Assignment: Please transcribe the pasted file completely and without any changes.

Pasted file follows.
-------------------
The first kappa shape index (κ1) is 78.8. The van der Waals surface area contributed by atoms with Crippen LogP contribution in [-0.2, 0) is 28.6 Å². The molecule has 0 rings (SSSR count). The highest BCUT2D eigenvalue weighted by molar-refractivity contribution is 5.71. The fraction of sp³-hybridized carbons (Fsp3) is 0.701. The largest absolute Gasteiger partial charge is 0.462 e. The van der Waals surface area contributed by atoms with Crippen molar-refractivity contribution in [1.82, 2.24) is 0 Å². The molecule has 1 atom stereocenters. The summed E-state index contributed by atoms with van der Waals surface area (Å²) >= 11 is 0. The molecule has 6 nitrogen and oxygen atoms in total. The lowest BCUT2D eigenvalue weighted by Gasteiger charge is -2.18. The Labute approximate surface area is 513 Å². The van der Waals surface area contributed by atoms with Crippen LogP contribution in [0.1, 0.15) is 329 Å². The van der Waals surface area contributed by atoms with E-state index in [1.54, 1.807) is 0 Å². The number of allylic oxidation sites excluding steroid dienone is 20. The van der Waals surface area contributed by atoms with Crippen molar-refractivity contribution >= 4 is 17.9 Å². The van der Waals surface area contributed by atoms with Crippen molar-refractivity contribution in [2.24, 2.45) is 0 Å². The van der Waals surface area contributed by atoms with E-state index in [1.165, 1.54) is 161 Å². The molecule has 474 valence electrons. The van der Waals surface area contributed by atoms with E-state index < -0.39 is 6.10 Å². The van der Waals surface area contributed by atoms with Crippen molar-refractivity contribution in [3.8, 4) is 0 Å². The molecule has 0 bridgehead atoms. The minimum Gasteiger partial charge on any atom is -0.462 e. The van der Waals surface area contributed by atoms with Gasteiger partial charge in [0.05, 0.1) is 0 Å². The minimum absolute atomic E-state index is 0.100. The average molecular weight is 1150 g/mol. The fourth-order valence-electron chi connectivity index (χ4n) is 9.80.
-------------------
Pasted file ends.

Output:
The first kappa shape index (κ1) is 78.8. The van der Waals surface area contributed by atoms with Crippen LogP contribution in [-0.2, 0) is 28.6 Å². The molecule has 0 rings (SSSR count). The highest BCUT2D eigenvalue weighted by molar-refractivity contribution is 5.71. The fraction of sp³-hybridized carbons (Fsp3) is 0.701. The largest absolute Gasteiger partial charge is 0.462 e. The van der Waals surface area contributed by atoms with Crippen molar-refractivity contribution in [1.82, 2.24) is 0 Å². The molecule has 1 atom stereocenters. The summed E-state index contributed by atoms with van der Waals surface area (Å²) >= 11 is 0. The molecule has 6 nitrogen and oxygen atoms in total. The lowest BCUT2D eigenvalue weighted by Gasteiger charge is -2.18. The Labute approximate surface area is 513 Å². The van der Waals surface area contributed by atoms with Crippen LogP contribution in [0.1, 0.15) is 329 Å². The van der Waals surface area contributed by atoms with E-state index in [1.54, 1.807) is 0 Å². The number of allylic oxidation sites excluding steroid dienone is 20. The van der Waals surface area contributed by atoms with Crippen molar-refractivity contribution >= 4 is 17.9 Å². The van der Waals surface area contributed by atoms with Crippen molar-refractivity contribution in [2.24, 2.45) is 0 Å². The van der Waals surface area contributed by atoms with E-state index in [1.165, 1.54) is 161 Å². The molecule has 474 valence electrons. The van der Waals surface area contributed by atoms with E-state index < -0.39 is 6.10 Å². The van der Waals surface area contributed by atoms with Crippen molar-refractivity contribution in [3.8, 4) is 0 Å². The molecule has 0 bridgehead atoms. The minimum Gasteiger partial charge on any atom is -0.462 e. The van der Waals surface area contributed by atoms with Gasteiger partial charge in [0.05, 0.1) is 0 Å². The minimum absolute atomic E-state index is 0.100. The average molecular weight is 1150 g/mol. The fourth-order valence-electron chi connectivity index (χ4n) is 9.80.